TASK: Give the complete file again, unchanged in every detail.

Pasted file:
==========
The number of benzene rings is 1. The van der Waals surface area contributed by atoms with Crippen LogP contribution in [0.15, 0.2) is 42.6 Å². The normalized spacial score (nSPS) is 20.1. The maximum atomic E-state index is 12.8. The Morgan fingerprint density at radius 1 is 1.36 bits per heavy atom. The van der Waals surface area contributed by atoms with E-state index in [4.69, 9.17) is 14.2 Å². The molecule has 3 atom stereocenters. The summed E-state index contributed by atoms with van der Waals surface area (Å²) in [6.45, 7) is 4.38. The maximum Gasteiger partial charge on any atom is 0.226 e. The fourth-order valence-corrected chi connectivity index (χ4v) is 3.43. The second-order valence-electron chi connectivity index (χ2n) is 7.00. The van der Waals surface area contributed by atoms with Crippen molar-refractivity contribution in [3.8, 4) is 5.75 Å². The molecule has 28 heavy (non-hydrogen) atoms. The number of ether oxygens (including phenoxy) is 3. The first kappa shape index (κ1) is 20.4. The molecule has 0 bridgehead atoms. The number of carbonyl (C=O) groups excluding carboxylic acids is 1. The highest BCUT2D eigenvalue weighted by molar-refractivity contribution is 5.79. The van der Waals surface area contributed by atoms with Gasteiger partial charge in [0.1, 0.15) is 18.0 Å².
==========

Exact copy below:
The number of benzene rings is 1. The van der Waals surface area contributed by atoms with Crippen LogP contribution in [0.15, 0.2) is 42.6 Å². The normalized spacial score (nSPS) is 20.1. The maximum atomic E-state index is 12.8. The Morgan fingerprint density at radius 1 is 1.36 bits per heavy atom. The van der Waals surface area contributed by atoms with E-state index in [4.69, 9.17) is 14.2 Å². The molecule has 3 atom stereocenters. The summed E-state index contributed by atoms with van der Waals surface area (Å²) in [6.45, 7) is 4.38. The maximum Gasteiger partial charge on any atom is 0.226 e. The fourth-order valence-corrected chi connectivity index (χ4v) is 3.43. The second-order valence-electron chi connectivity index (χ2n) is 7.00. The van der Waals surface area contributed by atoms with Crippen molar-refractivity contribution in [3.8, 4) is 5.75 Å². The molecule has 28 heavy (non-hydrogen) atoms. The number of ether oxygens (including phenoxy) is 3. The first kappa shape index (κ1) is 20.4. The molecule has 0 bridgehead atoms. The number of carbonyl (C=O) groups excluding carboxylic acids is 1. The highest BCUT2D eigenvalue weighted by molar-refractivity contribution is 5.79. The van der Waals surface area contributed by atoms with Gasteiger partial charge in [0.1, 0.15) is 18.0 Å².